Seeing the wood from the trees
Nick Miller forged a reputation with landscapes painted from a truck, but his latest work offers a panoramic view of a Connecticut forest, but seen from a 25ft-high treehouse
LAST YEAR, one evening at the beginning of September, Nick Miller arrived at the Albers Foundation in rural Connecticut to begin a residency. He decided to go for a walk, following a trail through the extensive surrounding woodlands. The map he’d been given, he noticed, pinpointed a tree house, and he made that his goal. But the light was ebbing, the forest was shadowy and dark, and he just couldn’t see it. That made him all the more determined to find it and, eventually, he did. It was a surprisingly large structure, about 25ft above the ground.
Then, as though in a fairy tale, he climbed the wooden stairway and found himself in another world. Dense masses of trees extended away in every direction. It was, he recalls, like being a child again, rediscovering a sense of magic and wonder.
Oddly enough, high above the ground, perched among the branches, he felt secure. In fact he fell asleep and woke up with the certainty that he had found his ideal studio for the duration of his residency. He would paint from the tree house.
It is not, strictly speaking, a tree house, more a tree platform, surrounded by a protective wooden rail. As Miller recounts it, Nicholas Fox Weber, who runs the foundation, harboured a childhood wish to have a tree house and figured the woodland setting was the place to finally get it. Artist Fritz Horstman and archivist Andrés Garcés set about building it.
If you know Miller’s work, you probably recall that he has done a great deal of work from his truck studio. He used the truck not to visit exotic locales and unusual sights, but as a means of getting close to the landscape around him. He is based in Sligo, and often, he pointed out in the past, he would move the truck no further than a mile or two from his house or, quite often, some point on his own drive, before setting down to work. The point was that it offered him a fully equipped painting studio, completely open to the elements on one side. The sides of the truck appear in many paintings as vertical borders.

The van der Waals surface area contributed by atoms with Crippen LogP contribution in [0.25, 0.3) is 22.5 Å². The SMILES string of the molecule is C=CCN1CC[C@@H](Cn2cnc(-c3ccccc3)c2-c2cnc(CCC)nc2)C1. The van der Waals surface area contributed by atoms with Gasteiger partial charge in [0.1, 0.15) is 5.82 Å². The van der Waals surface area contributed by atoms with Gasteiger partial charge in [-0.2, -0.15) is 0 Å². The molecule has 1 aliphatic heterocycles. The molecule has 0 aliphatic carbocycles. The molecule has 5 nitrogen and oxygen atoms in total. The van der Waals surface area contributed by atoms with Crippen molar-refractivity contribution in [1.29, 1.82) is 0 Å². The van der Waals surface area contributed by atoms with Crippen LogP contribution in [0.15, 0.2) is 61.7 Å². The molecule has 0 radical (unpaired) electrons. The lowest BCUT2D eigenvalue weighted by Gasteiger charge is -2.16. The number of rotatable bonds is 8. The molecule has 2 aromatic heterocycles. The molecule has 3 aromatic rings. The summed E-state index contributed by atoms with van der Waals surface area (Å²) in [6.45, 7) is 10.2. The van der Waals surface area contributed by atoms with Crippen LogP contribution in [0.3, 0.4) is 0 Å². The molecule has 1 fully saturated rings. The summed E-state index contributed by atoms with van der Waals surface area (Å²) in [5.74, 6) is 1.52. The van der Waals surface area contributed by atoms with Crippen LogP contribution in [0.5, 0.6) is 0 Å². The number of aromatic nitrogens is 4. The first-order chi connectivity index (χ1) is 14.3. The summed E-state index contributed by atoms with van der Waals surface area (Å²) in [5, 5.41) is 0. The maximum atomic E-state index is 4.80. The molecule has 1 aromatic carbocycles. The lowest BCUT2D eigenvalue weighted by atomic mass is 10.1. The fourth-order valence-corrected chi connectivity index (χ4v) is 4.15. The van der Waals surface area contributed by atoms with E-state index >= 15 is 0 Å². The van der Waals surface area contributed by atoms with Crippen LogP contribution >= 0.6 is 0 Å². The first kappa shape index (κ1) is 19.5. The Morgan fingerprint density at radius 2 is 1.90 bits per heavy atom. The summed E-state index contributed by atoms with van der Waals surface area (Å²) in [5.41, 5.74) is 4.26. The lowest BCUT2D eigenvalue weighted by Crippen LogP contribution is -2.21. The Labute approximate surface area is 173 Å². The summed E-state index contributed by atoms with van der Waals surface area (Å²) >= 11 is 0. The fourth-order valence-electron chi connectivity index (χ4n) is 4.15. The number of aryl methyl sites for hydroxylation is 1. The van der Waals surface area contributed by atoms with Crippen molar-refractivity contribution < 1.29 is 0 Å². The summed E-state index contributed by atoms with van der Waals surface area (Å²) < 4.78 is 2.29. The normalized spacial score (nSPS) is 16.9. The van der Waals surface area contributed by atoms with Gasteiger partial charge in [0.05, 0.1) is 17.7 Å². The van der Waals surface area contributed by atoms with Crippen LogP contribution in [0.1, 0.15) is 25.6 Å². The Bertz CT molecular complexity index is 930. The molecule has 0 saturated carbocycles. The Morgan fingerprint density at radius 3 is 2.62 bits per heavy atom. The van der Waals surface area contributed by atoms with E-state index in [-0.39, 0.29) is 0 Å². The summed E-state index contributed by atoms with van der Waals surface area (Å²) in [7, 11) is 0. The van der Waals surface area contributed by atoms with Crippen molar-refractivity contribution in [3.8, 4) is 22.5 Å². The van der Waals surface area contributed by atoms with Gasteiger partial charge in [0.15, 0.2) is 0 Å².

The tree house was more dramatically open, and that much higher. Miller notes that he found it interesting to find himself on a level with the trees rather than looking up at them as he normally would. These two factors, height and the all-round view, were something new and exciting.
Used to the truck-sides cutting off the view, he found himself continually turning around, amazed at the fact that the prospect just went on and on. Throughout his seven weeks at the foundation, he was hardly out of the tree house. Every bit of work he did was made there, and being there shaped the direction his work took.
As he made individual pieces, he became more and more taken with the fact that each could continue indefinitely. Each was, as he put it, a segment of a jigsaw that would slot together with the next. The surrounding landscape, a relatively young woodland, also had a jigsaw quality in the sense that it is a continuous mass of intricate and very similar detail.
There is something quite repetitious about the dense tangle of the forest. In this it recalls an aspect of many of his Irish landscapes, in which he is drawn to the sense of overwhelming, unstoppable growth that you can find in the Irish countryside in spring and summer.
It’s fair to say that Miller steers clear of the picturesque. His landscapes, whether Irish or in the US, tend to consider the ordinary, workaday environment rather than obviously beautiful locations. He was aware that there are several striking locations on the foundation land. But he preferred to deal with the intractable, visually impenetrable view of the forest from the tree house, with every potential avenue of sight leading to a tangled mass of fallen leaves, tree limbs and vegetation.
From individual pieces he was gravitating towards the panoramic, and then it occurred to him that the panorama could complete a circle. The largest work he made, Tree House 360°, is a huge, five-metre wide composite built from 27 individual panels that takes us all the way around the view from the wooden platform. As an overall picture, it connects but it’s not quite continuous. It reflects the day-to-day process of making, the concentration on successive segments of the landscape – in fact Miller has remarked that the concentration, the paying attention in the present moment, is mostly what painting is about.
He felt his way towards a new way of working in another sense as well, discovering casein paint, a pigment based on a protein found in milk that was once widely used but which was eventually displaced by acrylic. He used casein on paper and mounted the paper on aluminium for rigidity, allowing a scaffolding grid of metal to delineate each panel. The result is a striking work, delivered with urgency, fantastically alive, a maze of endlessly proliferating detail that keeps our eyes restlessly searching through the richly layered image.
Tree House 360°Paintings by Nick Miller. Rubicon Gallery, 10 St Stephen’s Green Wed-Sat 12noon-5pm. Until November 13 01-670 8055